Minister Shorten said the National Disability Insurance Agency (NDIA) is implementing an operational plan to reduce the time taken for participants to be discharged from hospital.
An inquiry will be held into the Geelong-based National Disability Insurance Agency, which runs the NDIS. Corangamite MP Libby Coker is the chair of federal parliament’s Joint Standing Committee, which will be running the inquiry. She said it would be looking into how to identify and improve the NDIS operations, focussing on its capability and culture.
It will focus on the “operational processes and procedures” employed by the NDIA, as well as the “nature of staff employment”, and the impact this has on the “experiences of people with disability and NDIS participants trying to access information, support and services from the agency”.
A recent report found the main reason for the delay in discharging people with disabilities was getting plans and funding approved.
w crackdown on providers taking advantage of the National Disability Insurance Scheme (NDIS) has been predicted to catch many fraudsters after a Queensland woman was jailed and another charged over alleged fraud offences.
Ten years since the introduction of the NDIS, and it’s time to look hard at the rollout of the Scheme and what’s missing. One key area is any services or supports for disabled people outside individualised plans.
How are the NDIA and the sector performing when it comes to employing disabled leaders? Only 5.7% of NDIA Senior Executive Services positions are held by people who identify as disabled. This equates to 4 out of 71 senior positions. Yet the NDIA’s Corporate Plan 2021-25 reveals that it aims to employ disabled people in 11% of its senior executive positions.
Around 4.5 million Australians live with disability but less than 13% of them are covered by the National Disability Insurance Scheme (NDIS). Getting into the scheme is one thing. But many NDIS participants find using their funding is yet another.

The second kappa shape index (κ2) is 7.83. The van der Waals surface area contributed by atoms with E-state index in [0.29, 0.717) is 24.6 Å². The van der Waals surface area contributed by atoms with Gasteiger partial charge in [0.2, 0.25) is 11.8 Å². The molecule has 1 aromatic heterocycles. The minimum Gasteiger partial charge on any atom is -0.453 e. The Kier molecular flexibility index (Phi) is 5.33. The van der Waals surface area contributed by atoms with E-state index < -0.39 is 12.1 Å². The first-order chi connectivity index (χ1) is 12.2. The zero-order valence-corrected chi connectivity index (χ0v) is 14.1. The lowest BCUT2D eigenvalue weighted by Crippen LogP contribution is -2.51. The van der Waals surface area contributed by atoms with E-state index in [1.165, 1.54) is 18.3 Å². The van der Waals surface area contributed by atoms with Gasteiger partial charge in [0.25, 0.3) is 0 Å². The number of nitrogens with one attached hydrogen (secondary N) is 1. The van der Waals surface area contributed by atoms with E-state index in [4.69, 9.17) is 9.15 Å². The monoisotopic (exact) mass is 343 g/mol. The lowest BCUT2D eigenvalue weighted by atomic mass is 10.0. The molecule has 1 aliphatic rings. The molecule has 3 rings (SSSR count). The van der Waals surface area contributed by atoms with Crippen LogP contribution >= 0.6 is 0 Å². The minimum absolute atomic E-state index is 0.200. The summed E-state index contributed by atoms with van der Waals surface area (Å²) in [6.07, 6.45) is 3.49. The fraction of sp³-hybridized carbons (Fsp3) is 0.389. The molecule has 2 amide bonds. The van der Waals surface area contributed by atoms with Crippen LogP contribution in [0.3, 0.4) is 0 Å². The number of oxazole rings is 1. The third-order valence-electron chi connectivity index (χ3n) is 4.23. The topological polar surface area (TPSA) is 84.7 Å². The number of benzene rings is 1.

More than 500,000 Australians with disability receive individual funding through the NDIS to purchase services and supports to meet their disability-related needs. But the overwhelming majority of the 4.4. million Australians with disability are not NDIS participants. This research examines if and how people with disability aged 18-64 years who are not NDIS participants are finding and using any support and services they need to participate in society and the economy.
Bill Shorten intervenes in NDIS case after agency refuses to fund modifications for grandmother with disability
Requests to modify her home, based on assessments by allied health professionals, had been rejected by the agency, which had argued they were not value for money and may not substantially reduce the risk of injury.
When a new quarterly report is bestowed upon the NDIS observant and faithful, it provokes a complex set of emotions. The truth is that quarterly reports, like most things in this world, have their pros and their cons.
The SDA provider experience report shows there are more than 1,000 vacancies in new, purpose-built homes. The report shows that the vacancies are not due to a lack of demand, but because of issues with the NDIA’s role as ‘market steward’. That includes slow, inaccurate decisions by the NDIA on housing and providing a lack of accurate demand data for example.
The most worrying reports include NDIS participants being threatened with violence, extorted or threatened with being involuntarily admitted to a psychiatric facility if they do not agree to hand over their budget entitlement.
People with intellectual disability can be parents and caregivers too – but the NDIS doesn’t support them
Child protection statistics are a sober reminder of the vulnerability these families face if they fall between the cracks of the National Disability Insurance Scheme (NDIS) and mainstream support services. Parenting should be treated as an activity of daily living for people with disability and then supported – rather than ignored – to ensure the best outcomes for parents and children.
Then there are the criminals who prefer more of a hands-off approach, using accomplices such as doctors, pharmacists and accountants to exploit loopholes by variously billing for “clients” who don’t exist, padding invoices and charging for services that are never delivered, relying on poor auditing within the NDIS to go undetected.